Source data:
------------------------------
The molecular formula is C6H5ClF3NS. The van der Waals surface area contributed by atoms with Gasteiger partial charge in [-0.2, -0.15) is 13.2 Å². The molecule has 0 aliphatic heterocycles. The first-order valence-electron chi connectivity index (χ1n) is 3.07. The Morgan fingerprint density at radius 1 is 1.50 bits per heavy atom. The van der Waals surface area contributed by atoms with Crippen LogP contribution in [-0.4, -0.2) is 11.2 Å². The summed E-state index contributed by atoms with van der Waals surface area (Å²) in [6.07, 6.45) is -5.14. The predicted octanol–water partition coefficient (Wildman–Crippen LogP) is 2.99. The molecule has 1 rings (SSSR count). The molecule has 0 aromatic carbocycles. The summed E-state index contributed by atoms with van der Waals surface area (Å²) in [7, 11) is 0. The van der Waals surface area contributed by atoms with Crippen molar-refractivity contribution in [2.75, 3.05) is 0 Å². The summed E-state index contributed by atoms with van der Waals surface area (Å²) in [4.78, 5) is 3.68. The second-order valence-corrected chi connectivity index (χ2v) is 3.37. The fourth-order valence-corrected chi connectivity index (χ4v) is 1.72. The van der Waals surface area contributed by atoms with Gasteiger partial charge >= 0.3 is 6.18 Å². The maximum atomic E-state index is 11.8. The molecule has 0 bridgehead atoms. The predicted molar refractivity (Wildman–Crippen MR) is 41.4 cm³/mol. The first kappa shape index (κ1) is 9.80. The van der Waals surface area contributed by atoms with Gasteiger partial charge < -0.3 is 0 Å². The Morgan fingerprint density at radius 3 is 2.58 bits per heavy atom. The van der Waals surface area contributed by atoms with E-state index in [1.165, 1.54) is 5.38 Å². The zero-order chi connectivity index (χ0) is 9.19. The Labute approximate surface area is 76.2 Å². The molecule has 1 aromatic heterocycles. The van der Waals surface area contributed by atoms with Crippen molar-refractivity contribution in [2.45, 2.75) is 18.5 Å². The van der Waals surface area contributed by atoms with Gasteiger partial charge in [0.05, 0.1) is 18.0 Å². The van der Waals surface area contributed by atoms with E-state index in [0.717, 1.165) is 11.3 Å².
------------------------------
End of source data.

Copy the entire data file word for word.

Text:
The molecular formula is C6H5ClF3NS. The van der Waals surface area contributed by atoms with Gasteiger partial charge in [-0.2, -0.15) is 13.2 Å². The molecule has 0 aliphatic heterocycles. The first-order valence-electron chi connectivity index (χ1n) is 3.07. The Morgan fingerprint density at radius 1 is 1.50 bits per heavy atom. The van der Waals surface area contributed by atoms with Crippen LogP contribution in [-0.4, -0.2) is 11.2 Å². The summed E-state index contributed by atoms with van der Waals surface area (Å²) in [6.07, 6.45) is -5.14. The predicted octanol–water partition coefficient (Wildman–Crippen LogP) is 2.99. The molecule has 1 rings (SSSR count). The molecule has 0 aromatic carbocycles. The summed E-state index contributed by atoms with van der Waals surface area (Å²) in [7, 11) is 0. The van der Waals surface area contributed by atoms with Crippen molar-refractivity contribution in [2.75, 3.05) is 0 Å². The summed E-state index contributed by atoms with van der Waals surface area (Å²) in [4.78, 5) is 3.68. The second-order valence-corrected chi connectivity index (χ2v) is 3.37. The fourth-order valence-corrected chi connectivity index (χ4v) is 1.72. The van der Waals surface area contributed by atoms with Gasteiger partial charge >= 0.3 is 6.18 Å². The maximum atomic E-state index is 11.8. The molecule has 0 bridgehead atoms. The predicted molar refractivity (Wildman–Crippen MR) is 41.4 cm³/mol. The first kappa shape index (κ1) is 9.80. The van der Waals surface area contributed by atoms with Gasteiger partial charge < -0.3 is 0 Å². The Morgan fingerprint density at radius 3 is 2.58 bits per heavy atom. The van der Waals surface area contributed by atoms with E-state index in [1.165, 1.54) is 5.38 Å². The zero-order chi connectivity index (χ0) is 9.19. The Labute approximate surface area is 76.2 Å². The molecule has 1 aromatic heterocycles. The van der Waals surface area contributed by atoms with Crippen molar-refractivity contribution in [2.45, 2.75) is 18.5 Å². The van der Waals surface area contributed by atoms with Gasteiger partial charge in [0.05, 0.1) is 18.0 Å². The van der Waals surface area contributed by atoms with E-state index in [0.717, 1.165) is 11.3 Å².